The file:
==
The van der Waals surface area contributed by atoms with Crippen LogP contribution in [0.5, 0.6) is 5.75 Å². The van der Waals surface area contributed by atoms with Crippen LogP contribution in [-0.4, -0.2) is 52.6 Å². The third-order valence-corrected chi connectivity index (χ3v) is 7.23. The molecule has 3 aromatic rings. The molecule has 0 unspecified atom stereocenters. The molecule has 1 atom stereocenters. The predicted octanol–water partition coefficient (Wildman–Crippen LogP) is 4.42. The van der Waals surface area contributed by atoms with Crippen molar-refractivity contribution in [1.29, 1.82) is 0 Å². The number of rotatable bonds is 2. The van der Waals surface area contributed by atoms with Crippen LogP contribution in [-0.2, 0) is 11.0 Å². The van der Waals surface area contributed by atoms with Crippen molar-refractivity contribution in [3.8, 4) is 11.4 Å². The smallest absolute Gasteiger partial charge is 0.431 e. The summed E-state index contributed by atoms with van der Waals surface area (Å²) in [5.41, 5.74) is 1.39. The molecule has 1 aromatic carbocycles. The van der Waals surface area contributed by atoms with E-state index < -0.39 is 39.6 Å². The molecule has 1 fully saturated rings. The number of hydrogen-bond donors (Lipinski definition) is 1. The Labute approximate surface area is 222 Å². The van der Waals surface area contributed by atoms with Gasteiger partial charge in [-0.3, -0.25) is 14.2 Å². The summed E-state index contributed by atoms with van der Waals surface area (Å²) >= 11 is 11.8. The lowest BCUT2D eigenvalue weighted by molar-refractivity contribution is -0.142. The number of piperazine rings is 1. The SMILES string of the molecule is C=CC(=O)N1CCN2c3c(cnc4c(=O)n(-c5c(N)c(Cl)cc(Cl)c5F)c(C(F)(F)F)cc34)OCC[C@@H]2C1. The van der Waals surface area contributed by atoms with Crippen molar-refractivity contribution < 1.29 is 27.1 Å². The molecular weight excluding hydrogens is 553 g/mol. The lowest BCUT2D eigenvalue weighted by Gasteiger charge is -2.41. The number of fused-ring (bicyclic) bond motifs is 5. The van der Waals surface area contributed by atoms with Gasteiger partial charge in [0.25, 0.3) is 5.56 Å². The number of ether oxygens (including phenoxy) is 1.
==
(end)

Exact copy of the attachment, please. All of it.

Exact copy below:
The van der Waals surface area contributed by atoms with Crippen LogP contribution in [0.5, 0.6) is 5.75 Å². The van der Waals surface area contributed by atoms with Crippen LogP contribution in [-0.4, -0.2) is 52.6 Å². The third-order valence-corrected chi connectivity index (χ3v) is 7.23. The molecule has 3 aromatic rings. The molecule has 0 unspecified atom stereocenters. The molecule has 1 atom stereocenters. The predicted octanol–water partition coefficient (Wildman–Crippen LogP) is 4.42. The van der Waals surface area contributed by atoms with Crippen molar-refractivity contribution in [1.29, 1.82) is 0 Å². The number of rotatable bonds is 2. The van der Waals surface area contributed by atoms with Crippen LogP contribution in [-0.2, 0) is 11.0 Å². The van der Waals surface area contributed by atoms with Crippen molar-refractivity contribution in [3.8, 4) is 11.4 Å². The smallest absolute Gasteiger partial charge is 0.431 e. The summed E-state index contributed by atoms with van der Waals surface area (Å²) in [5.41, 5.74) is 1.39. The molecule has 1 aromatic carbocycles. The van der Waals surface area contributed by atoms with E-state index < -0.39 is 39.6 Å². The molecule has 1 fully saturated rings. The number of hydrogen-bond donors (Lipinski definition) is 1. The Labute approximate surface area is 222 Å². The van der Waals surface area contributed by atoms with Gasteiger partial charge in [-0.3, -0.25) is 14.2 Å². The summed E-state index contributed by atoms with van der Waals surface area (Å²) >= 11 is 11.8. The lowest BCUT2D eigenvalue weighted by molar-refractivity contribution is -0.142. The number of piperazine rings is 1. The SMILES string of the molecule is C=CC(=O)N1CCN2c3c(cnc4c(=O)n(-c5c(N)c(Cl)cc(Cl)c5F)c(C(F)(F)F)cc34)OCC[C@@H]2C1. The van der Waals surface area contributed by atoms with Crippen molar-refractivity contribution < 1.29 is 27.1 Å². The molecular weight excluding hydrogens is 553 g/mol. The lowest BCUT2D eigenvalue weighted by Gasteiger charge is -2.41. The number of fused-ring (bicyclic) bond motifs is 5. The van der Waals surface area contributed by atoms with Gasteiger partial charge in [0.25, 0.3) is 5.56 Å². The number of ether oxygens (including phenoxy) is 1.